Bathe Baby Less
According to the American Academy of Pediatrics, infants don't need to be bathed every day. Two or three times a week is enough for an infant's first year; more baths may dry out the skin, especially during the winter. If your baby finds a nightly bath to be relaxing, make sure it lasts no more than 10 minutes and that the water is lukewarm, not hot.

Moisturize, Moisturize, Moisturize
Dry cold winter air can suck the moisture right out of your baby's skin. Generously apply lotion whenever you notice dry areas and check back often. I love the Aveeno Baby products. Milo has eczema so I love to use Aveeno Baby Eczema Therapy in the winter months

Colds, Stuffy Runny Noses, Flu
Colds, viruses and flus are more common in the winter months. Frequent hand washing aid in avoiding this illnesses. Try my DIY Cold / Chest Rub For Baby to relieve chest congestion and stuffy, runny noses. Also, place a finger scoop in warm bath for a relaxing vapor effect.

Birthday in a Box

Winter Play Safety  

Hypothermia
Hypothermia develops when a child's temperature falls below normal due to exposure to cold, and often happens when a child plays outdoors in extremely cold weather without proper clothing.

For Mild Hypothermia
Symptoms: Shivering; goosebumps; numb hands
Treatment: Get your child out of the cold, and remove wet clothing. Have him move about and drink a hot beverage to raise his body temperature.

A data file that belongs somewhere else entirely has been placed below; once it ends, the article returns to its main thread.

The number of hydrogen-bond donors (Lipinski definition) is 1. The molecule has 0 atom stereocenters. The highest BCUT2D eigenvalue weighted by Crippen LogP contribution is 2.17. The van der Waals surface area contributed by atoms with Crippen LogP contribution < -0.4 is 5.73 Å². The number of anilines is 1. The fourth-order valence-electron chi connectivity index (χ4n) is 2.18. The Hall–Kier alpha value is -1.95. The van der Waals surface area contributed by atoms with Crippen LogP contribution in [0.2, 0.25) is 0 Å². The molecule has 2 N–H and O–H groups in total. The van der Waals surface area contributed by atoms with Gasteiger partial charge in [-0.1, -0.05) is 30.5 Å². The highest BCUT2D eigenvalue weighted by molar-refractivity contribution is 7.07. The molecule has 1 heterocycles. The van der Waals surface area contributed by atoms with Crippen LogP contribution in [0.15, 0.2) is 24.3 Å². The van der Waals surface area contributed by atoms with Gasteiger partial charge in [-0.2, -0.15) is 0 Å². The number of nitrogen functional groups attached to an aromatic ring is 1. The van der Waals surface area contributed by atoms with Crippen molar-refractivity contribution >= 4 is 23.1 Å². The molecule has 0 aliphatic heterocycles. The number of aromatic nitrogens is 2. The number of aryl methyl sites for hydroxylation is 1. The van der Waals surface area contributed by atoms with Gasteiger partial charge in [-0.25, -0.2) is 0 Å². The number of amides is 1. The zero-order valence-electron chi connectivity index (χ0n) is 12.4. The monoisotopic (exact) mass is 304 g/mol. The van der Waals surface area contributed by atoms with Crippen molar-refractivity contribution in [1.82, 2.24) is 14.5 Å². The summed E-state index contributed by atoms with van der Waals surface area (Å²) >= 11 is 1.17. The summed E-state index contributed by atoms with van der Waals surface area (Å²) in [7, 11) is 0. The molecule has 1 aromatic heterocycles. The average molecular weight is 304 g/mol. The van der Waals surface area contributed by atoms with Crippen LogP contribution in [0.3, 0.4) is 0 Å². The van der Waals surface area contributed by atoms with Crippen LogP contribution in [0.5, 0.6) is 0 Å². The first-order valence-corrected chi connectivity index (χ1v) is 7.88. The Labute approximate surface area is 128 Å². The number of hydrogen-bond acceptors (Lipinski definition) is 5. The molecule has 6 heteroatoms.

For Moderate Hypothermia
Symptoms: Intense shivering; lack of muscle coordination; lethargy; confusion; drowsiness. In severe cases, the child stops shivering and becomes incoherent and possibly unconscious.
Treatment: Call 911. If care is unavailable immediately, get your child inside. Dry her and wrap her in layers. Focus on warming core areas: chest, neck, head, and groin. Don't treat with direct heat.

For Infant Hypothermia
Symptoms: Bright-red, cold skin; low energy; lack of appetite.
Treatment: Call 911 immediately. Move your baby to a warm room, make sure his clothes are dry, and wrap him in layers.

Frostbite
Frostbite happens when the skin and outer tissues become frozen. This condition tends to happen on extremities like the fingers, toes, ears, and nose. You can avoid it by setting reasonable time limits on outdoor play, and have your children come inside periodically to warm up.

For Frostnip (Mild Frostbite):
Symptoms: White patches of skin on the ears, nose, cheeks, fingers, or toes; numbness.
Treatment: Get your child inside. Have him change clothes and soak affected areas in warm-not hot-water until the skin turns pink. Warm washcloths may be applied to frostbitten nose, ears, and lips. Do not rub the frozen areas. After a few minutes, dry and cover him with clothing or blankets, and give him something warm to drink.

For Frostbite
Symptoms: Waxy, hard, white or grayish-yellow skin; numbness; burning sensation. In severe cases, the skin will turn blue to purple or splotchy; you should immediately go to the emergency room.
Treatment: Follow treatment for frost nip. Rewarm skin that can't be soaked in water with blankets, or put feet or hands under your armpit or between your hands. Apply sterile gauze. Call a doctor. Do not use direct heat, rub the area, or break blisters.



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4 comments

  1. I love that you included car seat safety. It's often overlooked during the winter with all the bulky coats. Great post!

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    Replies
    1. Thank you. I'm so glad you enjoyed it.

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  2. these tips are so helpful! Hope you have a wonderful winter!